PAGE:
2. Current Employment Status for Indigenous Peoples
The outcomes of the survey on Indigenous Peoples’ employment status do not show much difference in recent years; however, there is a sharp contrast when comparing with ordinary people. Their employment status is as below based on the latest Survey on Indigenous Peoples’ Employment Status (May 2004):
(1) Labor Force
a. The number of Indigenous Peoples’ population over 15 years old is 333,303, consisting of 218,113 in labor force. The labor participation rate for them is 65.4% (including military serviceman, 63.9% for not included), higher than the average rate, 57.6%, for Taiwan area in the same period (military serviceman excluded).

b. As for their sex, the labor participation rate for male is higher than female (75:54), and both of them are higher than general population. As for their age, the rate in the group of 25 to 44 years old, 82%, is the highest. With regard to education level, Indigenous Peoples graduated from junior high school have the highest labor participation rate, 76%, among others; however, the participation rate for Indigenous Peoples graduated from college, university or above is lower than general population.

c. The main occupations chosen by Indigenous Peoples lie in social, personal service industry and Agriculture, Forestry, Fishery and Husbandry, 21% and 18% respectively; Manufacturing, 15%, Public Administration and Construction, 13%, are the next. Comparing with general population, the ratio for Indigenous Peoples serving in Agriculture, Forestry, Fishery and Husbandry and Construction industries is apparently higher, however, the ratio is lower in Manufacturing and Business industries.

d. The ratio of Indigenous Peoples employed by government (20%) is apparently higher than general population (10%).

e. The per person’s monthly income for Indigenous Peoples is 16,000 dollars, and the average monthly income for ordinary peoples is 25,000 dollars, 1.4 times to Indigenous Peoples.
(2) Unemployment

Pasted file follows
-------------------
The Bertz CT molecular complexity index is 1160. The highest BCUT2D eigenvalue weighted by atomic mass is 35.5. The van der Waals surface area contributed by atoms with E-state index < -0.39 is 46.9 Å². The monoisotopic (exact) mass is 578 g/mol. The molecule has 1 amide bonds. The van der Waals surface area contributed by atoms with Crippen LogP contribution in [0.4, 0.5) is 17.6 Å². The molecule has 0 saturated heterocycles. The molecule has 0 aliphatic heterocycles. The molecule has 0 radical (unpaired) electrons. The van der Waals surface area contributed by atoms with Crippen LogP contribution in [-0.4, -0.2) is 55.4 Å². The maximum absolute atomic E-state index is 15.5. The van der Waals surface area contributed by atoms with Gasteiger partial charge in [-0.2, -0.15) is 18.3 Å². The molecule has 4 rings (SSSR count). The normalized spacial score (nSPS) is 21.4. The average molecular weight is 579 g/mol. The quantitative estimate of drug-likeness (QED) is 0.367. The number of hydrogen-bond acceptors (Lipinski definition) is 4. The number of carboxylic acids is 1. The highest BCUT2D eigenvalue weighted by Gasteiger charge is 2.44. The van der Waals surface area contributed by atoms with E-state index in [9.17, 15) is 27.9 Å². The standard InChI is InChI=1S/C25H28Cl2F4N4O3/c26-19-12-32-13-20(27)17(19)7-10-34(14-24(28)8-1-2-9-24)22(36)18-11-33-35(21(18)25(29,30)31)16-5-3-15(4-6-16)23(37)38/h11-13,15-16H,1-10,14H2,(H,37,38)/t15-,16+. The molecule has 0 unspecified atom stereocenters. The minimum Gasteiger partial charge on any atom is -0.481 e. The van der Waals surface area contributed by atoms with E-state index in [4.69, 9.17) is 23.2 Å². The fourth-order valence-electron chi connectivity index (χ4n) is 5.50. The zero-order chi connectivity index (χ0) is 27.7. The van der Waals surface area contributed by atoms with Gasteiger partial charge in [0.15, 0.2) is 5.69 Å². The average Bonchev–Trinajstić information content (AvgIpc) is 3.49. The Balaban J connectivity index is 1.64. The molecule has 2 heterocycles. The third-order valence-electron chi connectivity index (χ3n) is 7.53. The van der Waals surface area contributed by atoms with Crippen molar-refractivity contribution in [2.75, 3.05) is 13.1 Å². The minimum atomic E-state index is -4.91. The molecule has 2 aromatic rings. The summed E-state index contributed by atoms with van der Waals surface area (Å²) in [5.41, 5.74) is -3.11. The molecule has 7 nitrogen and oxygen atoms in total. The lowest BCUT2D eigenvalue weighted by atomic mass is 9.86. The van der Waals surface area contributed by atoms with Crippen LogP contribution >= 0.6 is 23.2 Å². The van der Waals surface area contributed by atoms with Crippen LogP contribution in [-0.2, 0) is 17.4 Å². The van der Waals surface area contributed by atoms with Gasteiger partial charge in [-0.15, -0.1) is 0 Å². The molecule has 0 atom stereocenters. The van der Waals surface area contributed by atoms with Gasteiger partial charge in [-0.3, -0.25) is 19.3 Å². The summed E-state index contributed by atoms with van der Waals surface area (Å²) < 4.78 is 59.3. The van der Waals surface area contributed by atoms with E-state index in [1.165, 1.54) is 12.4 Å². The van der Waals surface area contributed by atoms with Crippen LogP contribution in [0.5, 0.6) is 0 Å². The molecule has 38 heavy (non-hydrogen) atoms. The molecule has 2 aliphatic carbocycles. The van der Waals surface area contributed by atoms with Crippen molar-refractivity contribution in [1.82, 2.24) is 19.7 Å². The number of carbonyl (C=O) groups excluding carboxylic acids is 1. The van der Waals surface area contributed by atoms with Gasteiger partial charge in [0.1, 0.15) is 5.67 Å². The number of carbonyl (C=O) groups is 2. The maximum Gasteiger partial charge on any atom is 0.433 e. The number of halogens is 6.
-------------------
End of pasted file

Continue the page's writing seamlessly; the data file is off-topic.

a. Both the number of unemployed persons, 12,536, and the unemployment rate, 5.76%, for Taiwan Indigenous Peoples in May 2004 were down from the same period in 2003 (9.64%), however, their unemployment rate was still higher than the average rate in Taiwan area (4.44%)5.

b. Personal characteristics of unemployed were as below: (1) Both of the male and female Indigenous Peoples had higher unemployment rate than the rate of general population, and the rate in female aboriginals was obviously higher than the rate of male; (2) With regard to age, the rates for Indigenous Peoples in all age groups were higher than general population except for that was in the group of 20-29 years old; (3) As for education level, the rates for Indigenous Peoples in all education levels were higher than general population except for that was in the level of college and university.

c. With respect to geographic distribution, Indigenous Peoples resided at the southern and eastern of this island had higher unemployment rate than those were in the central and northern area; among them, Indigenous Peoples resided at mountain area had lower rate than those were in urban area.

d. Among the jobless Indigenous Peoples, 48% of them wished to work at “Native Home”, 17.7% at “The township near the Native Home”, and just 14.3% of them wished to work at urban area.

From the labor participation status and characteristics stated above, we can conclude with the following features:

a. The outflow of population from the Native Home: the data shown that less than half of the Indigenous Peoples resided in their Native Home; most of them immigrated to the nearby plain or urban area. This trend was especially keen in female aborigines and made the sex ratio in Native Home area extremely high as a result.

b. The condition of the human capital in Indigenous Peoples was weaker than the general population.

c. The major productive activities for Indigenous Peoples lay in agricultural and forestry industries, which provided with low wages and socioeconomic status jobs. Though youth aborigines may have better opportunities, they mainly served in the sector of “secondary labor market”.

d. The job opportunities were limited in the Native Home, and forced the Indigenous Peoples to take the low-paid, even unpaid agriculture and forestry jobs, or to leave their home for searching better chances; however, what waiting for them were always insecure jobs like production of manual labor.
3. Analysis on the Employment Problems for the Indigenous Peoples
Academic in Taiwan had developed a series of studies into the unemployment problems for Indigenous Peoples (Hsieh Kao-chiaoh and Chen, Hsin-mu, 1997; Wei, Michael M, 1998; Cheng-Chun Lu, 1997; Ju-Na Chiu, 2003), and had concluded with the following reasons:
(1) The work type of Indigenous Peoples was so rigid that can not keep up with the changes, caused by the structure transformation of economy and industry.

(2) The Foreign worker importation policy had deprived the job opportunities for Indigenous Peoples.

(3) The condition of human capital for Indigenous Peoples was so unfavorable that lack of the competitiveness in job market.

(4) Job information was inaccessible to Indigenous Peoples due to their underusage in government employment resources and facilities.

(5) Social discrimination and exclusion resulted from the stereotypes like alcoholic and bungling.

(6) Lack of job opportunities in the Tribes; easily fell into unemployment when returning home.

(7) Collective action made them hard to conduct employment counseling.